EFE/14ymedio, Mario J. Penton, Miami, 14 June 2019 — The City of Miami approved on Thursday 13 June a resolution by its mayor, Francis Suárez, and commissioner Manolo Reyes, which seeks to prohibit cultural exchanges with artists from Cuba, according to the local press.
“This resolution urges the federal government to end cultural exchange [with Cuba] and invests us with all potential powers so that we, as the local government, can prevent artists from the Island utilizing [the city’s] public resources,” said Suárez.
“We are very proud to have the support of so many important persons, artists and community activists supporting this effort,” he added.
The mayor showed a video in which artists such as Willy Chirino, Los Tres de La Habana, Amaury Gutiérrez, and politicians such as former Congressma Lincoln Díaz-Balart voice their support for the measure.
“City of Miami facilities should not be lent for these artists to come here and mock us, make money here, and then return to Cuba to utilize those funds against their own people while denigrating the liberties that allowed them to be here,” Suárez added.
The resolution declares that the prohibition will remain in force “until freedom of expression is reestablished for all Cubans, and not only for certain favorite artists.”
Commissioner Manolo Reyes considered it unjust that artists sponsored by the Cuban government should come to Miami “and fill their pockets with money that they then take back to Cuba,” while anti-Castro artists on the Island cannot do the same.
The Miami newspaper El Nuevo Herald spoke with the Miami businessman and activist Hugo Cancio — who in 2000, following a complaint, obtained a reversal of an ordinance that prevented local groups from using public funds for activities for Cuba-related activities — and on this occasion was again critical of the city’s initiative.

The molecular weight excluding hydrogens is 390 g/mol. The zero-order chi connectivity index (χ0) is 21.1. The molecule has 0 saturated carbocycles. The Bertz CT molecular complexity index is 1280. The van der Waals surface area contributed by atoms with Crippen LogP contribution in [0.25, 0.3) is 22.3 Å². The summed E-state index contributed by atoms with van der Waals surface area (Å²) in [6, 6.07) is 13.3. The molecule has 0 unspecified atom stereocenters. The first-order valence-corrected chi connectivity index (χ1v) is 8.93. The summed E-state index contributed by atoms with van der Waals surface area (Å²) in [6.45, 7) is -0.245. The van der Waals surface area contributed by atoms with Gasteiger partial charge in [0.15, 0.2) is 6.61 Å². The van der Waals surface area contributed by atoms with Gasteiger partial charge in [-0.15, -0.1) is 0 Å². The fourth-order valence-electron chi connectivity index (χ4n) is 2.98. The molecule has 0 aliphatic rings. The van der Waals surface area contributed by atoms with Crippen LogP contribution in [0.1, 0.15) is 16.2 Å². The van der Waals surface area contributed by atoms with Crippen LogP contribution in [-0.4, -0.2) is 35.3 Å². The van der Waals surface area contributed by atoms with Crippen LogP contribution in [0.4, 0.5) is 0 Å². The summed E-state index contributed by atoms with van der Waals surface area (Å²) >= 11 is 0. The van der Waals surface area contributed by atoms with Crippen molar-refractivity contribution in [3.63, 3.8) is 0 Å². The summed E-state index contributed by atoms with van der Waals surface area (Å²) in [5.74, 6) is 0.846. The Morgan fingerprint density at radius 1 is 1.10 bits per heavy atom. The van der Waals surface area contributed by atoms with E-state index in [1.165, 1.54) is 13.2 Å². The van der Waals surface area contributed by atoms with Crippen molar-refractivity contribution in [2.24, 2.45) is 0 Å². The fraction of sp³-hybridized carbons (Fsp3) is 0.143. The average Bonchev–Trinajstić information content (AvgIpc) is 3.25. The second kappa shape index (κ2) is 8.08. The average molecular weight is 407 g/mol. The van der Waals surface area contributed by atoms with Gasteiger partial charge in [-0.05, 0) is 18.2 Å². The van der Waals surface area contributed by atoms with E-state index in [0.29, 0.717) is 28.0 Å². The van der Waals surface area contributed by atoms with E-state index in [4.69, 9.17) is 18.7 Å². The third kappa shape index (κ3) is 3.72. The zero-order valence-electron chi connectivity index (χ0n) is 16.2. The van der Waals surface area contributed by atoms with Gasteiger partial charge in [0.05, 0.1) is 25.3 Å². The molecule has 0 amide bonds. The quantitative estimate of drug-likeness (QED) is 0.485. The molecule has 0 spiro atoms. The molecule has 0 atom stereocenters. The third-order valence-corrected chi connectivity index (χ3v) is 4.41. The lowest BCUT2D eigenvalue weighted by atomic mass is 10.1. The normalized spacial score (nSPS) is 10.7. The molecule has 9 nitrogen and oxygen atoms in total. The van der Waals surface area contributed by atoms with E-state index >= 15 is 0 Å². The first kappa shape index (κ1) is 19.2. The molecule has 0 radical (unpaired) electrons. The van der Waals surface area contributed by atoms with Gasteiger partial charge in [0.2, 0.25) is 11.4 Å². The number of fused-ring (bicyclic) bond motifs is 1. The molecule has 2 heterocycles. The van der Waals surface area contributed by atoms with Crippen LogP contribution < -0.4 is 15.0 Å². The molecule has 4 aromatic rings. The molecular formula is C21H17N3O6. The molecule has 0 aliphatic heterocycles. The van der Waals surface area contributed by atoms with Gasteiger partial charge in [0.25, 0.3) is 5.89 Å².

“It seems to me that the reasons they give are absurd and obsolete. They criticize the Cuban government because it supposedly restricts, limits, and prohibits it citizens — and they are doing exactly the same: preventing people from enjoying culture for the simple fact that they are in disagreement with the artists or with their political positions,” he argued.
The newspaper also spoke with Juan E. Shamizo, founder of Vedado Social Club, who considers the decision to be an electioneering action. “What they want to cut off is not only Cuban artists coming to Miami, but also North American artists going to Cuba and interacting with the people,” he said.
“Cuba and the United States are neighbors, we have much in common, thousands of people who yearn for those who they left behind. When the doors are shut to exchange, they are closing off the connection between our people and the possibilities we have of enriching each other,” he added.
In Cuba, Ambassador José Ramón Cabañas mocked the decision on his Twitter account: “The United States has 35,000 recognized cities and towns. The authorities in Miami decided that their citizens will visit 34,999 other places to legally enjoy the music of Cuba. And they have decided this in the name of Freedom of Expression (probably a new definition),” he wrote.
Under the current administration of President Donald Trump, the US has hardened its policies toward Cuba and, in a surprising decision this month, the government cancelled travel to Cuba — a reversal of the reestablishment of relations advanced by his predecessor, Barack Obama.
Translated by: Alicia Barraqué Ellison
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